BUSINESS

The Biggest Beneficiary Of Ride-Hailing Services Might Be Public Transit

"A future dominated by shared, driverless cars linked via ride-hailing apps may sound like a world without traditional forms of mass transit. But we don't believe it will be."
Passengers disembark from a train at the Denver International Airport, April 22, 2016. A new study argues that ride
Passengers disembark from a train at the Denver International Airport, April 22, 2016. A new study argues that ride-hailing services like Lyft and Uber could increase people's use of public transit.

It's easy to think of ride-hailing services like Uber and Lyft as being in competition with public transportation. But they could actually end up causing more people to use it.

That's according to an analyst report published Tuesday by Morgan Stanley that plots out how public transit might transform in the coming decades as autonomous cars become a reality.

In the best-case scenario, policymakers would incorporate self-driving car technology into their plans, rather than competing with it for market share. If that happens, the study authors predict that ride-hailing services could decrease the cost of public transit while increasing the number of people who use it.

"A future dominated by shared, driverless cars linked via ride-hailing apps may sound like a world without traditional forms of mass transit," the authors write.
"But we don't believe it will be."

The report lays out three main arguments for why on-demand ride-hailing will complement -- rather than compete with -- existing forms of public transit:

1. Increased access to and from rail stations

Many people don't use public transit because there aren't any stations within walking distance of where they live, or where they need to go. On-demand driverless cars can solve this so-called "first-mile/last-mile" problem, the report argues, by offering a cheap, convenient way to get to and from stations.

A driver displays Uber and Lyft ride-hailing signs in his car windscreen in Santa Monica, California, May 23, 2016.
A driver displays Uber and Lyft ride-hailing signs in his car windscreen in Santa Monica, California, May 23, 2016.

2. More riders per station means fewer stations overall -- and that's a good thing.

By increasing the number of people served by each station (as demonstrated in the point above), public planners would be able to decrease the number of stations per line, the report argues. This would hopefully have two effects. First, trips made via public transit would be faster, as trains would need to make fewer stops. Second, as the time to make each trip decreases, the trains themselves would run more frequently, making the entire system much more efficient and usable.

3. Ride-hailing competes with car ownership, which helps public transit.

Some people simply use ride-hailing in place of mass transit -- for example, grabbing a Lyft instead of taking the train. But the Morgan Stanley report cites research from the University of California, Berkeley, saying that many of those trips -- taken when public transit is prohibitively inconvenient -- would have otherwise been made in privately owned cars. And if a significant number of car owners turn to ride-hailing full-time (which might or might not happen), people will be more inclined to take public transit, the Morgan Stanley report predicts. "It has the potential to dissuade users from relying on single-occupancy car trips," the authors write, "which in turn is consistent with greater reliance on transit."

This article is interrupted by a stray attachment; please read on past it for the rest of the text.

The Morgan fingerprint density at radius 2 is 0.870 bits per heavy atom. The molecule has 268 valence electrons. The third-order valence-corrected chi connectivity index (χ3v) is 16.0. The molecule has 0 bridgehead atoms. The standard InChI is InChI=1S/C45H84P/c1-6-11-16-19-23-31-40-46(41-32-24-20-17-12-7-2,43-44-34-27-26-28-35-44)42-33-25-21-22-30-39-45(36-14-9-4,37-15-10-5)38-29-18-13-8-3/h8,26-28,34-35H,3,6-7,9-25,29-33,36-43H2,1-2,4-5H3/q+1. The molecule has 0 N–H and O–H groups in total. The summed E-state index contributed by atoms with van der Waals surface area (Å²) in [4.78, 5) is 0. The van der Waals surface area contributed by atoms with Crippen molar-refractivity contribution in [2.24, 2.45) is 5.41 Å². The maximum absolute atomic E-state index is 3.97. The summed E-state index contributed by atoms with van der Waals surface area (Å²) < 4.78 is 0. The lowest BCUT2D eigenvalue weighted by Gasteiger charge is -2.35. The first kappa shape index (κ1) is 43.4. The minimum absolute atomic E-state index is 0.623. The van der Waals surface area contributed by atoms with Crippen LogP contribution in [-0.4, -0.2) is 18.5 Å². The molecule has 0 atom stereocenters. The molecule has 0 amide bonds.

In particular, the authors point to a study by the on-demand car-sharing service ZipCar, which found that car-sharing users report "a 46% increase in public transit trips, a 10% increase in bicycling trips and a 26% increase in walking trips."

A taxi driver flies a "Stop Uber" flag at a protest in Lisbon, Portugal, on April 29, 2016.
A taxi driver flies a "Stop Uber" flag at a protest in Lisbon, Portugal, on April 29, 2016.

Morgan Stanley analysts cautioned that all of the above predictions are far from certain, as public planners and policymakers could take "meaningful detours" in their various approaches to ride-hailing services. Perhaps most significantly, policymakers could decide to view such services as a public detriment, rather than as an opportunity for collaboration.

“The transition to fully autonomous vehicles will likely be gradual," the report notes. "Yet this may not diminish the cumulative impact over time. For workers displaced by shared mobility and autonomous technology, there are no easy solutions."

"This is particularly the case for drivers that bought into a regulated monopoly -- such as that for taxicab medallions -- with the expectation that the government would continue to enforce that monopoly," the report continues. "Potential policy responses include helping displaced workers through job retraining and placement and leveraging community colleges to play an even more instrumental role in providing vocational training for displaced workers.”

Ultimately, however, driverless cars, coupled with public transit, could be the key to achieving the holy grail of transit.

“Shared mobility -- driven by autonomous technology -- may do what no transit planner has succeeded in doing," the report argues. "It may finally persuade a greater percentage of Americans to stop driving their own cars to work every day.”

Note: The Huffington Post's Editor-in-Chief Arianna Huffington is a member of Uber's board of directors, and has recused herself from any involvement in the site's coverage of the company.

HuffPost

BEFORE YOU GO

PHOTO GALLERY
North Korea's Metro System
CONVERSATIONS